CNN has had thousands of comments about the aid effort for the flood victims in Pakistan. Many comments express a reluctance to donate for fear that money will not reach the people in need but will instead end up with terrorists or corrupt officials. Here, UNICEF Regional Director for South Asia, Daniel Toole, who has just returned from Pakistan, responds.
(CNN) -- From the sky, the massive inland sea of water stretches beyond the horizon -- flashbacks from a different disaster with a puzzlingly different response to the same desperation.
A watery landscape punctuated by the tops of trees, electricity poles going nowhere in the water and small patches of land with marooned families huddled together with the scraps they still hold as they fled the floodwaters tearing through their country.
One fifth of Pakistan is under water. Imagine if you woke up tomorrow morning and heard that the whole of England or the state of Florida were completely submerged? Crops, markets, roads, schools, communities and houses generations toiled to build up submerged in water and many, simply washed away.
After decades of working in emergencies around the world, never before have I seen such astonishing devastation. The only thing that comes close in recent times is the tsunami, with many times more deaths, but similar destruction.
The public debate that surged in the early days of the Asian tsunami started off on a similar pattern -- would it be possible to overcome the tremendous challenges? Would money be well spent or perhaps used by the wrong people? With so many different governments involved, could governments, the United Nations and other humanitarian agencies ensure those in need would be reached?
But the compelling television images swiftly triggered an extraordinary outpouring of human support with vast quantities of money and human resources. Too much in fact, and UNICEF went public and stopped taking funds.
Today, right across the tsunami-affected region, there is shining testimony -- from environmentally-friendly sewerage plants to child-friendly schools -- of how national governments and humanitarian agencies "built back better."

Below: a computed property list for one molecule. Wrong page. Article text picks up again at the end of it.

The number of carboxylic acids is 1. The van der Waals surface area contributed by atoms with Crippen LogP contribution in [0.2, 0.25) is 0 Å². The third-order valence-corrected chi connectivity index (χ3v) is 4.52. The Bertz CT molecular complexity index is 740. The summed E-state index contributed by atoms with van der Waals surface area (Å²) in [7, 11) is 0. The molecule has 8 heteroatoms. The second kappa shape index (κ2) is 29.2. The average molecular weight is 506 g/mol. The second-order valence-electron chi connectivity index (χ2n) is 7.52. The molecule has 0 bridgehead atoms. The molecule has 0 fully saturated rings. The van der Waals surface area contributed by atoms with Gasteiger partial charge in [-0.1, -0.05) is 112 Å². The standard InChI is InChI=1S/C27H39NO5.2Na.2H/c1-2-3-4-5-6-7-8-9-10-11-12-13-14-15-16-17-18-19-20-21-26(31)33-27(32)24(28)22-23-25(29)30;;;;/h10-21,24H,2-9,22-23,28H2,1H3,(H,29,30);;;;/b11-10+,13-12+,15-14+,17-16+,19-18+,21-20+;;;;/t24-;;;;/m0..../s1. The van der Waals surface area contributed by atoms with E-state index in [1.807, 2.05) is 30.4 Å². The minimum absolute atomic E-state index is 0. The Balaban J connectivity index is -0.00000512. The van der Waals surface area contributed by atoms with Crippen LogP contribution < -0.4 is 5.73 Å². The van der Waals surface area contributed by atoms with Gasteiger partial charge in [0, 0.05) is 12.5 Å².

The same can be done in Pakistan -- given half the chance -- but the response has been woefully inadequate.
These flood waters are not going away anytime soon -- the threat remains high, outstripping relief efforts. The government estimates that some 20 million Pakistanis have been affected in one way or another by the floods, more than eight million of them children under the age of 18.
Nearly four million young children are the most vulnerable, at risk of contracting deadly waterborne diseases like dysentery, diarrhea and cholera on top of endemic diseases like measles and polio.
I visited a health post in Sindh Province where the number of cases of acute diarrhea was already four times pre-flood levels; and children die quickly of diarrhea and its deadly partner, dehydration.
This is no time to wait. On the ground, I talked to many mothers. One with five children managing with nothing at all in the intense heat and flies -- more than 40 C (104 F.) Sweat dripped down my face, my body. She fled the floods with her children, carrying no food, only the clothes she was wearing.
There are hundreds of thousands -- no millions -- like her. She has diarrhea and her children too are ill despite being at a safe camp where cooked food and clean water are provided. Her two-sided tent offers paltry protection. How will she survive this heat, what on earth will they do when it rains again?